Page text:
Send to

Choose Destination
J Chem Phys. 2011 Jan 14;134(2):024524. doi: 10.1063/1.3528118.

Conductance switching in diarylethenes bridging carbon nanotubes.

Author information

Department of Electrical Engineering, University of California, Riverside, California 92521, USA.


The recently reported photoswitching of diarylethene derivative molecules bridging carbon nanotube (CNT) contacts is theoretically analyzed. The short lifetime of the lowest unoccupied molecular orbital (LUMO) indicates that neither the open nor closed form of the molecule can be photoexcited into a charge-neutral excited state for any appreciable length of time preventing photochromic ring opening. Analysis of the highest occupied molecular orbital (HOMO) and LUMO lifetimes also suggests that photoexcitation results in oxidation of the molecules. This either reduces the quantum yield of photochromic ring closing, or it gives rise to the possibility of oxidative ring closing. Analysis of the resistance values and energy levels indicates that the HOMO energy levels of the closed isomers relevant for transport must lie within a few k(B)T of the CNT Fermi level. For armchair contacts, the change in resistance with isomer or substituent group is the result of shifts in the energy level of the molecular HOMO. The coupling of the molecular HOMO to the CNT contacts is insensitive to the isomer type or substituent group. For zigzag CNTs, the conductance is dominated by surface states at the Fermi level on the cut ends of the CNTs so that the conductance is relatively insensitive to the isomer type, and the conductance switching ratio is low. Multiple bridging molecules can interact coherently, resulting in energy splitting, shifting, and interference that cause a nonlinear change in conductance with increasing numbers of molecules. Instead of a factor of 3 increase in conductance expected for three independent channels, a factor of 10(3) increase in conductance is obtained for three bridging molecules.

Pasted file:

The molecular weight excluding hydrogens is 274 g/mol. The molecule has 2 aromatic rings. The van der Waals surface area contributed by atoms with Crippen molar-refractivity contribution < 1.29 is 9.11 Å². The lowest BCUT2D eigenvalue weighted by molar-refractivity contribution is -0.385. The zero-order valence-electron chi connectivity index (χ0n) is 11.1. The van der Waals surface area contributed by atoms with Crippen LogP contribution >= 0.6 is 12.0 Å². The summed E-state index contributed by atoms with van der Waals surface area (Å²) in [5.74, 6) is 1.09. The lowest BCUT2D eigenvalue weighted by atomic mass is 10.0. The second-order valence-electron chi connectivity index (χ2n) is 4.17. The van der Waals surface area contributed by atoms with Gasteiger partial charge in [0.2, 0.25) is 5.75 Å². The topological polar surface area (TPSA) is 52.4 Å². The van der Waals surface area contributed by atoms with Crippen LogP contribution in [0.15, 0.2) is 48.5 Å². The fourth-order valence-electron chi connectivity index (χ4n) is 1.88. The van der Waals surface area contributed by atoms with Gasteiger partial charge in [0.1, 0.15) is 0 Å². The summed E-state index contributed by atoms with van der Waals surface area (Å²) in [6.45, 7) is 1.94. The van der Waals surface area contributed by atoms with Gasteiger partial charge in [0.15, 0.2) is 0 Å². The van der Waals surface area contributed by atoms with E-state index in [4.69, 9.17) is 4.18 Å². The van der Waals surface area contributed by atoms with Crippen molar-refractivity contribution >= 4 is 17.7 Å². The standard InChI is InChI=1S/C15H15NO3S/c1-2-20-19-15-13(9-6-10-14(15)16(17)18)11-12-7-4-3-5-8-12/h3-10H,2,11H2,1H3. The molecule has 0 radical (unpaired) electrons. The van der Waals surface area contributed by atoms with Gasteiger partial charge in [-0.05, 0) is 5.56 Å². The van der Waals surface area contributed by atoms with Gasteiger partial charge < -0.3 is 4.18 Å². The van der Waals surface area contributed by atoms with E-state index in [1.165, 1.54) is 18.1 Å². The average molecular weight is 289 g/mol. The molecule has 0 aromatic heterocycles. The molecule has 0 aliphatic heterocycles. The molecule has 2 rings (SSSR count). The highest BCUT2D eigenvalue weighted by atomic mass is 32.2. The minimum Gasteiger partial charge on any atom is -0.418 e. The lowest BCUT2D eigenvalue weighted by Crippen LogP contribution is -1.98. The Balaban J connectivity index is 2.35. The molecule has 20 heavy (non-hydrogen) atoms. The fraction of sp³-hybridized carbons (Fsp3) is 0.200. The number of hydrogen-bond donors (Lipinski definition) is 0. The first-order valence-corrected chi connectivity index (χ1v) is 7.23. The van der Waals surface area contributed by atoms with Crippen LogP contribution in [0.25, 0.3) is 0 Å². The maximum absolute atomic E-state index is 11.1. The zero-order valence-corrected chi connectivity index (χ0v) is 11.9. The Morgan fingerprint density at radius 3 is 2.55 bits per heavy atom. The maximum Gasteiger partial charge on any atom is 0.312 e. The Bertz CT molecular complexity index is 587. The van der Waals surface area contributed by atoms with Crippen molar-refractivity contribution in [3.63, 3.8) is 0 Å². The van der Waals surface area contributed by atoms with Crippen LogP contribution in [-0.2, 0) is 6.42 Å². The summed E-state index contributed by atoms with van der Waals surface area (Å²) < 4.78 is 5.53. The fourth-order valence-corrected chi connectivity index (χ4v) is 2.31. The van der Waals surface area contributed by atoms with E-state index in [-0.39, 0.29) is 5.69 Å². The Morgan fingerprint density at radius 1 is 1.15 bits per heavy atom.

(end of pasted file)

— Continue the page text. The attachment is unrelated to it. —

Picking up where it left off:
[Indexed for MEDLINE]

Supplemental Content

Full text links

Icon for American Institute of Physics
Loading ...
Support Center